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as an english person i'd say, because americans are very passionate people, and i both love them for it and find it very irritating. I'd say in the states, if you cry people respond more positively than in the UK where most'd think you were a wee pansy. Cultural differences eh? they can be amusing from time to time but mean nothing really.



posted on Aug, 2 2012 @ 07:39 PM
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It's because they appreciate the effort and sacrifice they have given to their sport. Your average fat, rat like yank will never understand.



posted on Aug, 2 2012 @ 07:41 PM
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reply to post by wheels
 


Its about realizing a great personal accomplishment.



posted on Aug, 2 2012 @ 07:41 PM
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Originally posted by stanguilles7
Actually, a lot of people dont talk about this, and i might get banned for mentioning it, but the 'medals' are actually made of a very toxic chemical that causes tears.


Also the Gold Medals are only 1% real gold
Another reason to cry perhaps
But I think Slayer said it best - The years of self sacrifice and working towards a personal and heart felt dream



posted on Aug, 2 2012 @ 07:42 PM
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it's just a chemical reaction to anabolic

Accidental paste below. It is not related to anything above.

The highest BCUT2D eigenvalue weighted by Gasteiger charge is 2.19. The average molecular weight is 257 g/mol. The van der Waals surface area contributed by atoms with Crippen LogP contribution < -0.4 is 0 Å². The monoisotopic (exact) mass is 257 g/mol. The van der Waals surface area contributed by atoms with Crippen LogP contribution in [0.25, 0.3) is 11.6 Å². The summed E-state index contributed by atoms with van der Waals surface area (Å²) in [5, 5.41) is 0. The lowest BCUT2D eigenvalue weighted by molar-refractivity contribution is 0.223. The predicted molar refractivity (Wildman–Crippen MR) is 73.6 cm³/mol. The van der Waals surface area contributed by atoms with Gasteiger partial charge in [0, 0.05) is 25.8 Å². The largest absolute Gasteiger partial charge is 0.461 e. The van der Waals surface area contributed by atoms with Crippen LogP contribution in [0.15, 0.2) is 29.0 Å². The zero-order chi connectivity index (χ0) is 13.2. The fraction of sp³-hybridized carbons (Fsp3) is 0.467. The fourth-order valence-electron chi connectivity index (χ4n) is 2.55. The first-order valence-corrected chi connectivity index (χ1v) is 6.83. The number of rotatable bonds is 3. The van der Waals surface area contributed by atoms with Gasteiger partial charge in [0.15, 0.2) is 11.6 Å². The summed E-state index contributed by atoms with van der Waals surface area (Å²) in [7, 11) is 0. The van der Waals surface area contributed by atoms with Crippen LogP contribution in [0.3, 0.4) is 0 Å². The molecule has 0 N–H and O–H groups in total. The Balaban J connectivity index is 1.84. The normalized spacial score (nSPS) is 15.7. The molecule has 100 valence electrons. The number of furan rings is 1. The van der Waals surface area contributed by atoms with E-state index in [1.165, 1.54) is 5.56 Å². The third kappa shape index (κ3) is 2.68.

if the above is not the true reason then it's a reaction to the true meaning of the "Games"



posted on Aug, 2 2012 @ 07:45 PM
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reply to post by SLAYER69
 


It was aimed at you, and I suppose you're right.

I hope you're right. I just worry that we've become programmed to weep at the very sight of our flag.

I wish I could just automatically take it at face value like I used to. I long for those days, and I honestly wish I could have them back.

Oh, and I don't hate my country. I hate the banks that took over our country, and it saddens me every time someone weeps in the presence of a flag that doesn't stand for what it was originally intended.



posted on Aug, 2 2012 @ 07:49 PM
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It is not just the American athletes that cry nor is it just medal winners.

I have seen some cry because they didn't achieve their dreams mostly thanks to the bloody Americans
.